• How are you today?

    In American English, unstressed syllables are usually shorter than stressed syllables. Because unstressed syllables are said more quickly and less precisely, the vowel sound in these syllables is usually reduced to a more neutral sound known as the “schwa”. The schwa is pronounced “uh”, as in the word “a” (e.g., a book). It’s the most […]

  • At last!

    The “ae” sound in American English is used in some common words that are pronounced with an “ah” sound in British English, such as “last”. The “ae” sound is the sound in the word “cat” and is made with the corners of the lips pulled back towards the ears, as if smiling. The expression “at […]

  • On the ball

    The words “on” and “ball” have the same vowel sound as in the word “father”. Some nonnative speakers say this sound with a more closed mouth and rounded lips. This sound is pronounced with a open mouth and no lip rounding. The expression “on the ball” means to have things under control, or to understand […]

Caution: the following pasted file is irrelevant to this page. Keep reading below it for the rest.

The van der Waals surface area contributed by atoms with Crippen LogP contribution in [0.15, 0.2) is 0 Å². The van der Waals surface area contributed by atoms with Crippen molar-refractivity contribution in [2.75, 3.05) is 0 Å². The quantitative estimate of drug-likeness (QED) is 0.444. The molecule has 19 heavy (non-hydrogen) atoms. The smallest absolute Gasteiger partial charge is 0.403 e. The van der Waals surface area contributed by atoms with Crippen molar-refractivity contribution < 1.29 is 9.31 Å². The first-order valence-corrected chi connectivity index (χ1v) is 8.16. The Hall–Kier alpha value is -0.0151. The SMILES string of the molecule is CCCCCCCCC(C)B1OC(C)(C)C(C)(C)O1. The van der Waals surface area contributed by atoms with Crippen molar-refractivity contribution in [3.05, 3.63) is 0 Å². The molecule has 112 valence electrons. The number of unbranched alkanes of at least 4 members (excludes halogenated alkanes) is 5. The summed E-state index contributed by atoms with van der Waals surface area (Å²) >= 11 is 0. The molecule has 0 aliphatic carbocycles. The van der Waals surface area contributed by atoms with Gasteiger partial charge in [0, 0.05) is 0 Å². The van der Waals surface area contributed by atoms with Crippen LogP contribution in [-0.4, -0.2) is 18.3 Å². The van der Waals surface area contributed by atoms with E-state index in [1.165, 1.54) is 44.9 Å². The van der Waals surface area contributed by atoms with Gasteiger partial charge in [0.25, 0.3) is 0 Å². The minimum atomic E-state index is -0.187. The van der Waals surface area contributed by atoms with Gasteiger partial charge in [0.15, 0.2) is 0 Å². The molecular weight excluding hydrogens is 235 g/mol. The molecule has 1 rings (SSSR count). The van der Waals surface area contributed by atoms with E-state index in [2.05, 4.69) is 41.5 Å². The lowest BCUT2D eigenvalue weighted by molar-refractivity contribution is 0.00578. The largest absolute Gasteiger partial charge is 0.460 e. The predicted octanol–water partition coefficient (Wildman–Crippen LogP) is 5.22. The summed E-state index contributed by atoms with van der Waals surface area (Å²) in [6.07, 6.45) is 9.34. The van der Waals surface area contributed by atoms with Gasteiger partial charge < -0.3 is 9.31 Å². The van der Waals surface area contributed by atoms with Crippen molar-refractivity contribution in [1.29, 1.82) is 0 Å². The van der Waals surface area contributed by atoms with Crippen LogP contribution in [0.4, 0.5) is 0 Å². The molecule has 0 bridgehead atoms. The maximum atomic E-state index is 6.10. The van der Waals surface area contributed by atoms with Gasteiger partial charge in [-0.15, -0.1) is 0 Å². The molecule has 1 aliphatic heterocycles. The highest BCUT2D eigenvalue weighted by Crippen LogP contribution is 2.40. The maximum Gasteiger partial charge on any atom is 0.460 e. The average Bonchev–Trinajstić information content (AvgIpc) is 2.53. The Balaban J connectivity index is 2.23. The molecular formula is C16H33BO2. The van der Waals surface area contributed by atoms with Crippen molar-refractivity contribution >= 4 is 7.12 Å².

• Surf the In(t)ernet

    When the “t” sound comes after the “n” sound, it is often not pronounced. It becomes a silent “t”. The word “Internet” is often spoken as “Innernet”. The silent “t” is especially common in phrases (such as “San(t)a Claus”), contractions (such as “didn(‘t) it”), and verbs (such as “wan(t)ed”).

  • Ideal situation

    The letter “t” is sometimes a “ch” sound, as in the word “situation”. An ideal situation is a standard that seems very good and that which one seeks to attain. What is an ideal situation for you?